ssed and indignant belief of many in the army that something was wrong in the manipulation of cotton now being enacted before our eyes.
We all saw an immense amount of bagging and roping upon the steamer Black Hawk (General Banks' headquarters boat) when it arrived at Alexandria, and it was then said it was for cotton.
And during our occupancy of Alexandria on our retreat, I myself saw steamers loaded with cotton and sent down the river under the protection of the hospital flag, and Lieutenant Pannes (ordnance officer on General Smith's staff) sends me the following extract from his diary:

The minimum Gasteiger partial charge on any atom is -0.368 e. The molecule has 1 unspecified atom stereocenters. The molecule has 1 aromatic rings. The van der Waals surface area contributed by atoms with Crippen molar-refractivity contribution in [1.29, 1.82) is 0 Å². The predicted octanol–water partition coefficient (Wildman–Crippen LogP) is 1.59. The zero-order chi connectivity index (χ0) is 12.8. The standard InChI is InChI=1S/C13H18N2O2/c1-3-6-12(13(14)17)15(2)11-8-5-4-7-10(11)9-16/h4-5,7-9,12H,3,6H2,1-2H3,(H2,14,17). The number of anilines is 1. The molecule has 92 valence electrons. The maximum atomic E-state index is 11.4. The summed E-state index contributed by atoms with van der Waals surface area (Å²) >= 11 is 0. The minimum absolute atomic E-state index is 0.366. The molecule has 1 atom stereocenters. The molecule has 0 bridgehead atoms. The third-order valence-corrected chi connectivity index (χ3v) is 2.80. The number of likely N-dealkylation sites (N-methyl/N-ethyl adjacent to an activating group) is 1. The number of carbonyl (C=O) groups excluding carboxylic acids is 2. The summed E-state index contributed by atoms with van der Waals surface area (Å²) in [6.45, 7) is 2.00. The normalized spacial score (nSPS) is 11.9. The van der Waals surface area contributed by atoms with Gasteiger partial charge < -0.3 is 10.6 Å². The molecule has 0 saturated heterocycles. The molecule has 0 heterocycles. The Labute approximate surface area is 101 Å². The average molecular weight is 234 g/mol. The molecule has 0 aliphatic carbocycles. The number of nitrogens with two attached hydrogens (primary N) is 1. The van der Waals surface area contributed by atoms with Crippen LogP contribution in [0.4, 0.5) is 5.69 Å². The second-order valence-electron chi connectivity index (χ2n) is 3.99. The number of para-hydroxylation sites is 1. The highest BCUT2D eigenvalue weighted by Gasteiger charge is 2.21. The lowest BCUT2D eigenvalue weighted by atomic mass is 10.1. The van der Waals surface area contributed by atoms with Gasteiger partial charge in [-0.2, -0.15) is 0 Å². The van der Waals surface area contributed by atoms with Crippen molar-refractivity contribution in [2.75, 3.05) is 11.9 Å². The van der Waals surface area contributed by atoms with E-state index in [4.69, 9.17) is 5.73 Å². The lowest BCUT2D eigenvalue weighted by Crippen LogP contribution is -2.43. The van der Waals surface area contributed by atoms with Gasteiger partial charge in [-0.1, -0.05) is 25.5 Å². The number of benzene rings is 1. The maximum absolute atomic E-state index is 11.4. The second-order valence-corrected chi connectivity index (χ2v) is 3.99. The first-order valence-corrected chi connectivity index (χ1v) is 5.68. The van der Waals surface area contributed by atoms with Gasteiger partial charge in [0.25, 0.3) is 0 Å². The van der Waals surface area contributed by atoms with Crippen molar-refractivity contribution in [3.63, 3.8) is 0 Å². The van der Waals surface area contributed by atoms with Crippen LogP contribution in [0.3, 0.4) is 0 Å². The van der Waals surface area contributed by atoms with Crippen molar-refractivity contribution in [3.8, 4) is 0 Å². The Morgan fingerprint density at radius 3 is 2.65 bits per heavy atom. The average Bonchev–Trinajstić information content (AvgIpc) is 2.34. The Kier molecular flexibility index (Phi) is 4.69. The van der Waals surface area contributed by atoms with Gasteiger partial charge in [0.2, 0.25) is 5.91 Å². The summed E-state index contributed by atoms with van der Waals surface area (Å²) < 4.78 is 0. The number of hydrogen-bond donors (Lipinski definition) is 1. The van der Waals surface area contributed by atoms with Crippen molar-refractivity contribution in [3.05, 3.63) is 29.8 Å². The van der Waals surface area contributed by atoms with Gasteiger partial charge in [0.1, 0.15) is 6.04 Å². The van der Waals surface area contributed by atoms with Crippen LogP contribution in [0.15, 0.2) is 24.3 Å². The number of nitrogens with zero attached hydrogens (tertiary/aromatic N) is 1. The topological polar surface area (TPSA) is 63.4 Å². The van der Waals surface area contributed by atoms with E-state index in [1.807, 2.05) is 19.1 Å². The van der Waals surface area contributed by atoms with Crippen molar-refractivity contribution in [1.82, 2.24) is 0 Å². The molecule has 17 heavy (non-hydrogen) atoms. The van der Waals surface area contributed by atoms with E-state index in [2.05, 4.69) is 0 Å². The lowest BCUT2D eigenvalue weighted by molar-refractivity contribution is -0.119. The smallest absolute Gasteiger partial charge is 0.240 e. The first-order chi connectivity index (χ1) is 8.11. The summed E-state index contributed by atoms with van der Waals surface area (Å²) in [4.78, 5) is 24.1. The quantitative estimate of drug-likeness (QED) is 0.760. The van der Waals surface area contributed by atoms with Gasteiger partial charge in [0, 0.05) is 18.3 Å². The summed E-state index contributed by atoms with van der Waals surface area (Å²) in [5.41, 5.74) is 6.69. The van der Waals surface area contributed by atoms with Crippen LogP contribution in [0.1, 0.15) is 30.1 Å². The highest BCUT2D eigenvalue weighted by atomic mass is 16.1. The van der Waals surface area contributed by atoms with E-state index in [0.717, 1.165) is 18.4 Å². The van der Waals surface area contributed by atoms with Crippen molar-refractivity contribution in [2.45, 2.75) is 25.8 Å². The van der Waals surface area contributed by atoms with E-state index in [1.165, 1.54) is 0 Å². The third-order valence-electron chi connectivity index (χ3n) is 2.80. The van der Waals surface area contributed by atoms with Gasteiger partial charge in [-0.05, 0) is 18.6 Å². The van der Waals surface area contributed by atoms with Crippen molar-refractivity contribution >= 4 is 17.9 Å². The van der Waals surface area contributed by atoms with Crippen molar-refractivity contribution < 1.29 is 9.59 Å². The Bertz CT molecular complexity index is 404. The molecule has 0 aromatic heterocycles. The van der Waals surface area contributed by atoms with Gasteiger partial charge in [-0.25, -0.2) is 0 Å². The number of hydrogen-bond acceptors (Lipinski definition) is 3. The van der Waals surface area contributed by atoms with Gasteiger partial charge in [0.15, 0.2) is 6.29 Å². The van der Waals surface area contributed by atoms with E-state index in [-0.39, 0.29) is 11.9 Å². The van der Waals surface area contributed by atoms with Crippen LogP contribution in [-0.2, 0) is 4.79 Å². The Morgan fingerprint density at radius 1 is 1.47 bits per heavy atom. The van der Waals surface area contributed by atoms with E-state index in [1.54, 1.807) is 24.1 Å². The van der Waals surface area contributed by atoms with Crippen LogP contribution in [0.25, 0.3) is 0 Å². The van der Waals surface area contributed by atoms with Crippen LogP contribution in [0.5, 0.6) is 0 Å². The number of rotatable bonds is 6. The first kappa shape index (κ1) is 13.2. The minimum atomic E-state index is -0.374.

April 29, 1864.--Cotton is being loaded on the boats by General Banks' order.
Even the hospital boat Superior is used for that purpose; went out with Captain Burns to convince myself of that fact.
May 1.--The three cotton boats returned, having been fired into.
In a letter written by Colonel Shaw, who was at this time with his brigade at Governor Moore's plantation, he says: